It’s happening more and more. Governments are watching the plastic pile up in their waste facilities and looking for options. California legislators have backed a ban on plastic bags, pending a signing by Gov. Jerry Brown by Sept. 30. Other municipalities and states are considering similar steps.
The trend has already been picked up by hard-core environmentalists, who are aware of companies that produce reusable shopping bags. It isn’t uncommon to see shoppers pack up their goods in a durable cloth bag before heading home.
Hawaii’s Maui County has made it illegal for stores to package purchases in plastic. Despite opposition from those who make the bags, the movement is gathering strength. Reusable cloth shopping bags are being recommended as an eco-sensible option. Looking for suitable compromise, some are suggesting a ban on plastic bags coupled with financial incentives for the bag producers to retool to produce heavier bags that would save the landfills.
The problem is enormous. More than 10 billion plastic bags are used in California every year, advocates associated with Californians Against Waste estimate. The group supports the California legislation to bar the use of plastic bags in commerce. In the coast state, there is concern that the bags get into the ocean, with potential harm to aquatic life.
Cathy Browne, general manager of Crown Poly, sees the problem from a different perspective. A strict ban on plastic bags without a compensating solution would result in heavy layoffs in businesses such as hers.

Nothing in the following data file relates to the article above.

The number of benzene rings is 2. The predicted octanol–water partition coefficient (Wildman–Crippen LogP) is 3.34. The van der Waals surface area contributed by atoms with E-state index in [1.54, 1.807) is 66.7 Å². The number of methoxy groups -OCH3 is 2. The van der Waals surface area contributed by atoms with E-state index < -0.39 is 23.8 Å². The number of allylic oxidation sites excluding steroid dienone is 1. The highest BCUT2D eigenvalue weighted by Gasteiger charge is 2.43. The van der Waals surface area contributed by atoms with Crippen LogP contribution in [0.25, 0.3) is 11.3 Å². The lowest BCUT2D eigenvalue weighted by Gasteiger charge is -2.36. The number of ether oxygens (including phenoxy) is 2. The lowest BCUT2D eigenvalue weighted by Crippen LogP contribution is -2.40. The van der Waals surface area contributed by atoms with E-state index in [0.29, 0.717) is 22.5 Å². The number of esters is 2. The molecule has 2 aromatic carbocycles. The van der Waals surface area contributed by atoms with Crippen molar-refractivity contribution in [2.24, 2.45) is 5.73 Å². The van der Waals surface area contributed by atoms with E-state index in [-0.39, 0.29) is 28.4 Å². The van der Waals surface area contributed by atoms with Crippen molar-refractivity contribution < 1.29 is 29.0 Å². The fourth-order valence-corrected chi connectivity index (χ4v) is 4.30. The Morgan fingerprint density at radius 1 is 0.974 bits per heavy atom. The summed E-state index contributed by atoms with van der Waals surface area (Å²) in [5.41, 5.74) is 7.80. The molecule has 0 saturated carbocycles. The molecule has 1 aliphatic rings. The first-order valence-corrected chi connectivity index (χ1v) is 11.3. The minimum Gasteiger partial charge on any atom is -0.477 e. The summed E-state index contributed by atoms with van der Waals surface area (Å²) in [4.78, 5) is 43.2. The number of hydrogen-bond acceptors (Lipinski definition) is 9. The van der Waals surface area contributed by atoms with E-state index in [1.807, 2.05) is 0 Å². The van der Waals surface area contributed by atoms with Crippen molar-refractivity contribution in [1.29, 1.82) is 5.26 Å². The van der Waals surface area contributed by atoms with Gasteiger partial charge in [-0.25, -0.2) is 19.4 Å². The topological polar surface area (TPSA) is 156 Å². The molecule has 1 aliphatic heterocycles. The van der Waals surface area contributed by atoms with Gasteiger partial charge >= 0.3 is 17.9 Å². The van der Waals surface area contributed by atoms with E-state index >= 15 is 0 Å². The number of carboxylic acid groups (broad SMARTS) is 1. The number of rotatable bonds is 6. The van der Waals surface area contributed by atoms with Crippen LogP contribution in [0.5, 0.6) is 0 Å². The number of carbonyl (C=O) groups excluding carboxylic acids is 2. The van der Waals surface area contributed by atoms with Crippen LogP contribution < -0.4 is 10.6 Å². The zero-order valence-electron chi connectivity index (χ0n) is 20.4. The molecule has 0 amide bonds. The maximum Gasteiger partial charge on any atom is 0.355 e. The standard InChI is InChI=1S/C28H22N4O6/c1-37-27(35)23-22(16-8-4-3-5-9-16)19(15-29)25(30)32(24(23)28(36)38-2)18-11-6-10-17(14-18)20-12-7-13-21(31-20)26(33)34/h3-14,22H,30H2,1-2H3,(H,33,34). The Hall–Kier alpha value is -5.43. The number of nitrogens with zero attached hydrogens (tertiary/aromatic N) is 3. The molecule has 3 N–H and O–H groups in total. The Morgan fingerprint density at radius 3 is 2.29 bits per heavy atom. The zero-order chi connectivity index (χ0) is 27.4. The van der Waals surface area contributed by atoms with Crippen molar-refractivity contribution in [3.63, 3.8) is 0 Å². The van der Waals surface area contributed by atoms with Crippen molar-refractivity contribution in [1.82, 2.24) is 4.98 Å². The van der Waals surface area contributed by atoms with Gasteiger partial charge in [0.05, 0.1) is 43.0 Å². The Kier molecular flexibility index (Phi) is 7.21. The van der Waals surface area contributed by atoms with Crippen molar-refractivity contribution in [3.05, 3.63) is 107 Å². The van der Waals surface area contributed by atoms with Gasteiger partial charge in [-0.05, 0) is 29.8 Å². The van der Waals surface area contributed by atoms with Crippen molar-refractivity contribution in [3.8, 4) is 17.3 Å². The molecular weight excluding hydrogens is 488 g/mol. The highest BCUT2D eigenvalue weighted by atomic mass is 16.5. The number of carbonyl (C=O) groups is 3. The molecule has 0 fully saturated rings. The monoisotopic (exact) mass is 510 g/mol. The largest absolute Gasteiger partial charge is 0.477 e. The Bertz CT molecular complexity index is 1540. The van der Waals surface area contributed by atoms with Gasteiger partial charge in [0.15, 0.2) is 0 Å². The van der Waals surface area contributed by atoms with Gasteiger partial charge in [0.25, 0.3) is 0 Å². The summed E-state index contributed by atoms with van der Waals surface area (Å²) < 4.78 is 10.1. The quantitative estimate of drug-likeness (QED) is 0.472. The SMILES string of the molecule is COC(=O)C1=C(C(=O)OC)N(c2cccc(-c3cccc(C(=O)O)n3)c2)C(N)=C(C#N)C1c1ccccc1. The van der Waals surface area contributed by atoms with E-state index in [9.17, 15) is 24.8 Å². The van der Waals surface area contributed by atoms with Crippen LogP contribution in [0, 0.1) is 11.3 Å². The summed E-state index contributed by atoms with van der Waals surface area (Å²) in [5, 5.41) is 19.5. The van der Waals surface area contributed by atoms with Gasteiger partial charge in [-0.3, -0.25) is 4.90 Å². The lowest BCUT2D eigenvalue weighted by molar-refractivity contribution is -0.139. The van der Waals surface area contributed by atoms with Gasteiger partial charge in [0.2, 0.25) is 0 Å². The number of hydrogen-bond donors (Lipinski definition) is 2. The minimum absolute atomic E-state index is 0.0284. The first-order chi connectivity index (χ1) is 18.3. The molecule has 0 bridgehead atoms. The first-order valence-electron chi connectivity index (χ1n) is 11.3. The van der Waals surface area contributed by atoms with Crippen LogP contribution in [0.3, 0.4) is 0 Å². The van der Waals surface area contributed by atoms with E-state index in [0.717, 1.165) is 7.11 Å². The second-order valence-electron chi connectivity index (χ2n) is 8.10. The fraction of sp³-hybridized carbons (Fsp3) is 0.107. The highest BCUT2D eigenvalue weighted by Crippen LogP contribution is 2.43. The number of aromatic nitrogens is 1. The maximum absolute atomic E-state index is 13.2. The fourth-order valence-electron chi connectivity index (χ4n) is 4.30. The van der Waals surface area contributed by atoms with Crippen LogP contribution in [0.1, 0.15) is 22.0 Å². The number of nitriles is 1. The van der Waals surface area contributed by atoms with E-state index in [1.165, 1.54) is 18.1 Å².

The California legislation didn’t slide easily through the process. There was heavy lobbying on both sides of the issue. A first version sponsored by State Sen. Alex Padilla, failed by three votes. Padilla has stubbornly kept the issue alive. “Single-use plastic bags not only litter our beaches, but also our mountains, our deserts and our rivers, steams and lakes,” he declared.
After close defeats, Padilla was able to align some of California’s bag-makers by offering the re-tooling option. Out-of-state manufacturers continued to campaign against his measure.
But the anti-plastic contingent seems to be gathering strength in other locations as well. It appears inevitable that reusable bags of cloth or other durable materials will be on the shoppers’ horizon before long.